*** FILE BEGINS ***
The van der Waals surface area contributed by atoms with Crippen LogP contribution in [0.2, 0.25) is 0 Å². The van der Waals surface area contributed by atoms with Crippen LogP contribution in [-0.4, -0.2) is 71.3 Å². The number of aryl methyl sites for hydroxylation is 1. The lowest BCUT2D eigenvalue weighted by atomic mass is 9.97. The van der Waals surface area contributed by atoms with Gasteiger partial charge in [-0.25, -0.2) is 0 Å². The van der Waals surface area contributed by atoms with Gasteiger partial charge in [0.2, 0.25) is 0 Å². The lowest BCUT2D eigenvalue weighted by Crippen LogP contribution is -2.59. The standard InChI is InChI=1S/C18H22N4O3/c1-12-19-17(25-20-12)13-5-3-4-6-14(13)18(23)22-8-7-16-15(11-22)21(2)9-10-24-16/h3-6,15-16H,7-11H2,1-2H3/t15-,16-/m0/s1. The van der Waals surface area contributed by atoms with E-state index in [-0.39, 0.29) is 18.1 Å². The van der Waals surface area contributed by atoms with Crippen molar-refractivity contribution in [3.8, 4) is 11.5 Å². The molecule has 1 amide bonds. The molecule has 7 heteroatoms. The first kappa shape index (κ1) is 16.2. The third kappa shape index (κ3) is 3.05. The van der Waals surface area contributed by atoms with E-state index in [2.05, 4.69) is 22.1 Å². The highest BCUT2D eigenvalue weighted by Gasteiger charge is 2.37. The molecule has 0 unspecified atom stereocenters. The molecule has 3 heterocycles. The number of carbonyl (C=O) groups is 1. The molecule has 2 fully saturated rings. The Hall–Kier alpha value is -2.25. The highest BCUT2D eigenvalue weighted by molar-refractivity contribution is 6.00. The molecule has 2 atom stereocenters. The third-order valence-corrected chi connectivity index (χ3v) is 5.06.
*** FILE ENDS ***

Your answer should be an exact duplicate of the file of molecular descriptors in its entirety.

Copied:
The van der Waals surface area contributed by atoms with Crippen LogP contribution in [0.2, 0.25) is 0 Å². The van der Waals surface area contributed by atoms with Crippen LogP contribution in [-0.4, -0.2) is 71.3 Å². The number of aryl methyl sites for hydroxylation is 1. The lowest BCUT2D eigenvalue weighted by atomic mass is 9.97. The van der Waals surface area contributed by atoms with Gasteiger partial charge in [-0.25, -0.2) is 0 Å². The van der Waals surface area contributed by atoms with Gasteiger partial charge in [0.2, 0.25) is 0 Å². The lowest BCUT2D eigenvalue weighted by Crippen LogP contribution is -2.59. The standard InChI is InChI=1S/C18H22N4O3/c1-12-19-17(25-20-12)13-5-3-4-6-14(13)18(23)22-8-7-16-15(11-22)21(2)9-10-24-16/h3-6,15-16H,7-11H2,1-2H3/t15-,16-/m0/s1. The van der Waals surface area contributed by atoms with E-state index in [-0.39, 0.29) is 18.1 Å². The van der Waals surface area contributed by atoms with Crippen molar-refractivity contribution in [3.8, 4) is 11.5 Å². The molecule has 1 amide bonds. The molecule has 7 heteroatoms. The first kappa shape index (κ1) is 16.2. The third kappa shape index (κ3) is 3.05. The van der Waals surface area contributed by atoms with E-state index in [2.05, 4.69) is 22.1 Å². The highest BCUT2D eigenvalue weighted by Gasteiger charge is 2.37. The molecule has 0 unspecified atom stereocenters. The molecule has 3 heterocycles. The number of carbonyl (C=O) groups is 1. The molecule has 2 fully saturated rings. The Hall–Kier alpha value is -2.25. The highest BCUT2D eigenvalue weighted by molar-refractivity contribution is 6.00. The molecule has 2 atom stereocenters. The third-order valence-corrected chi connectivity index (χ3v) is 5.06.